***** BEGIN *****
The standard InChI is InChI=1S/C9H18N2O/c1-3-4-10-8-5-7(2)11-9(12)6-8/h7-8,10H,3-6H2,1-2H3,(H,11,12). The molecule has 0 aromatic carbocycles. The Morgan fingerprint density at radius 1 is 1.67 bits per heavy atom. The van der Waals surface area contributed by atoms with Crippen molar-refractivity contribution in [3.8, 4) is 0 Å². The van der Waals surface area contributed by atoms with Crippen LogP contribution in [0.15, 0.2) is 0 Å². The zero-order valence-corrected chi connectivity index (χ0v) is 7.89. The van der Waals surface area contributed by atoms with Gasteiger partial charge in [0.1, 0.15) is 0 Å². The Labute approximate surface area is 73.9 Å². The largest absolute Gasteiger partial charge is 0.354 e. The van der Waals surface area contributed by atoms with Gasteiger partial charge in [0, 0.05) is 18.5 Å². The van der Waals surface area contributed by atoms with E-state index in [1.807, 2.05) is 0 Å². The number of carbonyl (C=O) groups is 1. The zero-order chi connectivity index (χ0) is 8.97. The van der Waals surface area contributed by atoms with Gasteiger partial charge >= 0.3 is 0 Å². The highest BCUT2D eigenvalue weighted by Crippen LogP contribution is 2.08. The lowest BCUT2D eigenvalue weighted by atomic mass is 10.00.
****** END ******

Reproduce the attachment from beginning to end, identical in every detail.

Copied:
The standard InChI is InChI=1S/C9H18N2O/c1-3-4-10-8-5-7(2)11-9(12)6-8/h7-8,10H,3-6H2,1-2H3,(H,11,12). The molecule has 0 aromatic carbocycles. The Morgan fingerprint density at radius 1 is 1.67 bits per heavy atom. The van der Waals surface area contributed by atoms with Crippen molar-refractivity contribution in [3.8, 4) is 0 Å². The van der Waals surface area contributed by atoms with Crippen LogP contribution in [0.15, 0.2) is 0 Å². The zero-order valence-corrected chi connectivity index (χ0v) is 7.89. The van der Waals surface area contributed by atoms with Gasteiger partial charge in [0.1, 0.15) is 0 Å². The Labute approximate surface area is 73.9 Å². The largest absolute Gasteiger partial charge is 0.354 e. The van der Waals surface area contributed by atoms with Gasteiger partial charge in [0, 0.05) is 18.5 Å². The van der Waals surface area contributed by atoms with E-state index in [1.807, 2.05) is 0 Å². The number of carbonyl (C=O) groups is 1. The zero-order chi connectivity index (χ0) is 8.97. The van der Waals surface area contributed by atoms with Gasteiger partial charge >= 0.3 is 0 Å². The highest BCUT2D eigenvalue weighted by Crippen LogP contribution is 2.08. The lowest BCUT2D eigenvalue weighted by atomic mass is 10.00.